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Why did the Giants trade for Eduardo Nunez, and where is he going to play?

The Eduardo Nunez trade seems a little curious on the surface, so let's attempt to unpack it.

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Eduardo Nunez wasn’t very good before last season, there are serious questions about his defense, and he’s in the middle of a vile slump. Another infielder was about fourth or fifth on the Giants’ priority list, yet they still gave up one of their top pitching prospects to get him.

Slept on it. Don’t like it.

The Giants are likely better than they were yesterday, though, and they’ll have more flexibility next year than they otherwise would have, though. Because Nunez’s arbitration started when he was an eminently forgettable utility infielder instead of one with valuable offensive skills, he’ll be quite inexpensive, even in his final year of arbitration. That’s a good thing! The only way I would be livid is if the deal made it harder for the Giants to acquire a reliever or starter.

Or if Adalberto Mejia turns out to be really, really good. But I can’t think of a trade with the Twins that’s gone against the Giants, so we probably shouldn’t worry about that part.

My biggest problem with the deal is that the Giants are going to need starting pitching soon, and this is the worst market for starting pitching I’ve ever seen. The Marlins just gave up two of their best prospects for Andrew Cashner, who isn’t very good at pitching. That means the Giants should do their absolute best to hang on to anyone who can fill that void for them within the next two years. Mejia was one of their only pitchers who fits that description.

Which isn’t to say Mejia should have been untouchable. Just that if you’re going to trade an advanced starting pitcher right now, you should aim higher than "depth."

Fine, fine, Nunez is here, and we all know the Giants can’t win a World Series without shopping at the infielder store first, so here’s hoping he swipes a bunch of bags and hits a bunch of doubles. It’s also a pretty good time to ask where he’ll play and just how often.

Start with the obvious: He’s a right-handed hitter, but that shouldn’t make a difference. Matt Duffy has been a tick better against right-handers over his career, and neither Brandon Crawford or Joe Panik have noticeable platoon splits. So it’s not as simple as putting Nunez in the lineup against left-handers. Maybe if we’re talking Clayton Kershaw or Chris Sale, it would make sense to use that day as an opportunity to rest Crawford, but not against most left-handers.

On the other hand, Duffy and Panik are both coming off injuries. Panik’s was to the head, but he also had serious back problems last year. Duffy was something of an iron man last year, but his Achilles tear this year is worrisome. At the very least, you don’t want to welcome him back and play him in every single game for the rest of the season. That kind of grind would be far too risky.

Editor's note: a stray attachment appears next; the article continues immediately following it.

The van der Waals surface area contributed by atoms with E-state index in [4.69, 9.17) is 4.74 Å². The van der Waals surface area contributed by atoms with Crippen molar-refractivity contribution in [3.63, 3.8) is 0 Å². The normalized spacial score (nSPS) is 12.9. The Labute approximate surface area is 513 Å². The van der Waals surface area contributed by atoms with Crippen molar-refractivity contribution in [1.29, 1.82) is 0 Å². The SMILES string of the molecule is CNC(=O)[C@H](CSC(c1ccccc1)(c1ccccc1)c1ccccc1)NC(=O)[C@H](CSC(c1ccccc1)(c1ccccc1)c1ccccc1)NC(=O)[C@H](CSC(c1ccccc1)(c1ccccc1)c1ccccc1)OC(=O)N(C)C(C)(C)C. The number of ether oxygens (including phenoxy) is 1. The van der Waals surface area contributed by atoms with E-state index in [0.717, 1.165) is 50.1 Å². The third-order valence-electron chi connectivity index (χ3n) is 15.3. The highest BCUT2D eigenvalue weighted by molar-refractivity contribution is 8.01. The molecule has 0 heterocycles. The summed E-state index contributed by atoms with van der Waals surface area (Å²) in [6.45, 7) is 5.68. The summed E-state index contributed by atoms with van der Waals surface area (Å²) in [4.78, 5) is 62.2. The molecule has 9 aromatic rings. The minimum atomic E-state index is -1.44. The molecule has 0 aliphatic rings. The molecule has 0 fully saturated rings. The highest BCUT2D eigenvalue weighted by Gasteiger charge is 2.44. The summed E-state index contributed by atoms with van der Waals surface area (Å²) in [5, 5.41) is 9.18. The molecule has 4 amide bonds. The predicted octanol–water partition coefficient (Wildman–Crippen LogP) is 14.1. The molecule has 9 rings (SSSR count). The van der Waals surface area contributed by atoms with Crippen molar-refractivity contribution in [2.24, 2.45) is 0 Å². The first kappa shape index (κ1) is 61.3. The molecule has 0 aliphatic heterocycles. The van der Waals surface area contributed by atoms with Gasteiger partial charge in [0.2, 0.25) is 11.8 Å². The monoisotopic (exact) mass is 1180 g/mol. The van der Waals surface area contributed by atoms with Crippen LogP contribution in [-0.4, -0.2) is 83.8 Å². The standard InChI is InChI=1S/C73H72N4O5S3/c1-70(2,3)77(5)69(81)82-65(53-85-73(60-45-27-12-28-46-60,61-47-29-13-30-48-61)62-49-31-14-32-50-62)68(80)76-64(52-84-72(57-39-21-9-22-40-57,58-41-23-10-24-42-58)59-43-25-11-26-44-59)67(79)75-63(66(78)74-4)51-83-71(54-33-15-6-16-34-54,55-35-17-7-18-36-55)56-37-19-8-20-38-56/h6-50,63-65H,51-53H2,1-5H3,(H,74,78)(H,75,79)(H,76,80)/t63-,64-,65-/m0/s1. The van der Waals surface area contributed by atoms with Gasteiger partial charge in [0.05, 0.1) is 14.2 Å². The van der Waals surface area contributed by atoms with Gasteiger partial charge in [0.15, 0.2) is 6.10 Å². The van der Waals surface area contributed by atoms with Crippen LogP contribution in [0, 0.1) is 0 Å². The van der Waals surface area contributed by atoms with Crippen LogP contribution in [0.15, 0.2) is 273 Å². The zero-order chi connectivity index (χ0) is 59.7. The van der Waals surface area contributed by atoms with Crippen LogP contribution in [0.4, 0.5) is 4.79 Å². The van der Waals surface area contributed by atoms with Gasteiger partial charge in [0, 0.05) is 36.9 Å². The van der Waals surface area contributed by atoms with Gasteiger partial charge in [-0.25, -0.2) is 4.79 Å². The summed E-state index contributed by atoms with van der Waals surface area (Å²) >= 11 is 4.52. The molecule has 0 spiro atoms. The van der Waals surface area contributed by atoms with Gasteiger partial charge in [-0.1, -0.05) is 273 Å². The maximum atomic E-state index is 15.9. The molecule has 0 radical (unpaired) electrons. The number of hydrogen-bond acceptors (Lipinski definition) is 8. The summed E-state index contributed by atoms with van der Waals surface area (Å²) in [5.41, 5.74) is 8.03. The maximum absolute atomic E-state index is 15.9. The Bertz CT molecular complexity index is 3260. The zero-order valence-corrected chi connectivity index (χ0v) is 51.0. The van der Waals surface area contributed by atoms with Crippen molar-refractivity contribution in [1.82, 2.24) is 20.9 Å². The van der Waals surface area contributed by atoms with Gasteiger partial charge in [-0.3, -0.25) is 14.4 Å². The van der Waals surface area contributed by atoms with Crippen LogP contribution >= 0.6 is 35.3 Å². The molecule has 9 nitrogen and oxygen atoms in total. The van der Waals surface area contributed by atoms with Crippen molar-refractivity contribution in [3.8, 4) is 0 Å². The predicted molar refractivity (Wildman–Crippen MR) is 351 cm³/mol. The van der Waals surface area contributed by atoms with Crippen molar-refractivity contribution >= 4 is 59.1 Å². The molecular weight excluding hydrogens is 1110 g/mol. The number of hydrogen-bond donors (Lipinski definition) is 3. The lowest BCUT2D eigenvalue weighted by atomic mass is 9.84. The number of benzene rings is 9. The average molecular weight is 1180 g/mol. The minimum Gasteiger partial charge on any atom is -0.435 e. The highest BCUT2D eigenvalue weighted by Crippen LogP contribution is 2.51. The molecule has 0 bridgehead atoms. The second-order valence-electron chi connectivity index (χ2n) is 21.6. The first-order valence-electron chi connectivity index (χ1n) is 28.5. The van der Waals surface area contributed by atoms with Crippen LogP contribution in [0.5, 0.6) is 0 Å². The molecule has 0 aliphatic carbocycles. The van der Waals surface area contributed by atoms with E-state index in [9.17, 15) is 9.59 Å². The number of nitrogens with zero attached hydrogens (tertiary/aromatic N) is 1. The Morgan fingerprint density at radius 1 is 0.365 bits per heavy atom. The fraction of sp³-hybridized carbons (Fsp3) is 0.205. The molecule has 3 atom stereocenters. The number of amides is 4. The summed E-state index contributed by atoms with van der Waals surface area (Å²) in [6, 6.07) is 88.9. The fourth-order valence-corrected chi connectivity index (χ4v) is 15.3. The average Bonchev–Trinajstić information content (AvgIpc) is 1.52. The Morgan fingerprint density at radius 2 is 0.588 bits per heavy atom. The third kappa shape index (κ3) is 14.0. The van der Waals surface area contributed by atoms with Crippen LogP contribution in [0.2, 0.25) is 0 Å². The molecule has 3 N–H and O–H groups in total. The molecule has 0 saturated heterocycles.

So in that sense, Nunez makes a ton of sense. You don’t have to be worried about Duffy missing the season or having complications to understand why another capable infielder would fit. So my guess would be this:

  • Two starts a week at third, allowing Duffy plenty of rest
  • One start a week at second, allowing Panik plenty of rest
  • A start every other week at short, allowing Crawford a little rest

That’s, again, just a guess, but I’m pretty sure this doesn’t mean the Giants are flat benching Duffy, who is a defensive asset even when he isn’t hitting, and a young, All-Star caliber player who looks like a part of the long-term foundation when he is hitting. You don’t bury the potential for a short-term player, especially when defense might make up the difference, even in a slump.

Pretty sure that you wouldn’t see that same starting pattern with Ramiro Pena as the only backup infielder. You would get spot starts, sure, but it’s hard to imagine Bruce Bochy feeling comfortable with him getting three or four starts per week. The returns on the extra rest would be hard to quantify, but the offensive and defensive difference between Pena and Panik or Duffy would be obvious in every game. This is a way to get the hard to quantify benefits without losing a lot in the lineup.

It makes sense. I still would have held on to the starting pitcher, if only because the Giants will have rotation slots to fill next year, but resting Panik and Duffy regularly might be more important to the Giants’ success than we thought. Keeping them healthy is important, but so is enjoying what they offer to a lineup. Nunez is a player who helps with both.

Slept on it. Almost okay with it.

Of course, that’s the ideal usage, and it could all change if Duffy falls back into the slump ditch. Nunez would get the bulk of the at-bats then, I’d guess, with Duffy filling that half-on/half-off role we’re predicting for Nunez.

It’s not the most exciting move, but I don’t think the Giants can afford to sit at the exciting-move table. Instead, they got a little better at a potentially substantial cost. That’s how it goes for contenders in a seller’s market.

At least they didn’t trade their entire system for Andrew Cashner. I mean, goodness.